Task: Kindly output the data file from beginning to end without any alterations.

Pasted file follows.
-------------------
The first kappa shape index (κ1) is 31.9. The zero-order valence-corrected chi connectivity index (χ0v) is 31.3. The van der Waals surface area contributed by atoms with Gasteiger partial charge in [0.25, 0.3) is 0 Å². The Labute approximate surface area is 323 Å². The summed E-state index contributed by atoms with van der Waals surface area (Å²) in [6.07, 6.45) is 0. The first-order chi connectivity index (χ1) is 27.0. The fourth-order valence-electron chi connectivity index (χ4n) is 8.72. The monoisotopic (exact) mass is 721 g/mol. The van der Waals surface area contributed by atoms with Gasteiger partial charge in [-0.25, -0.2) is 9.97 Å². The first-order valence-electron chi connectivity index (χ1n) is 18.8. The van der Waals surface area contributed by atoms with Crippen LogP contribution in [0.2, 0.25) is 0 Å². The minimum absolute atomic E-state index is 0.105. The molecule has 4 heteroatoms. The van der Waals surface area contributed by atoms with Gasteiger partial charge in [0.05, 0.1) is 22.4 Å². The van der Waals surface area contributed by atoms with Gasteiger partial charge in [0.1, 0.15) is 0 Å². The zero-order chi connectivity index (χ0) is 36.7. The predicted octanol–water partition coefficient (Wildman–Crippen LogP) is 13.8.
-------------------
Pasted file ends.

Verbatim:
The first kappa shape index (κ1) is 31.9. The zero-order valence-corrected chi connectivity index (χ0v) is 31.3. The van der Waals surface area contributed by atoms with Gasteiger partial charge in [0.25, 0.3) is 0 Å². The Labute approximate surface area is 323 Å². The summed E-state index contributed by atoms with van der Waals surface area (Å²) in [6.07, 6.45) is 0. The first-order chi connectivity index (χ1) is 27.0. The fourth-order valence-electron chi connectivity index (χ4n) is 8.72. The monoisotopic (exact) mass is 721 g/mol. The van der Waals surface area contributed by atoms with Gasteiger partial charge in [-0.25, -0.2) is 9.97 Å². The first-order valence-electron chi connectivity index (χ1n) is 18.8. The van der Waals surface area contributed by atoms with Crippen LogP contribution in [0.2, 0.25) is 0 Å². The minimum absolute atomic E-state index is 0.105. The molecule has 4 heteroatoms. The van der Waals surface area contributed by atoms with Gasteiger partial charge in [0.05, 0.1) is 22.4 Å². The van der Waals surface area contributed by atoms with Gasteiger partial charge in [0.1, 0.15) is 0 Å². The zero-order chi connectivity index (χ0) is 36.7. The predicted octanol–water partition coefficient (Wildman–Crippen LogP) is 13.8.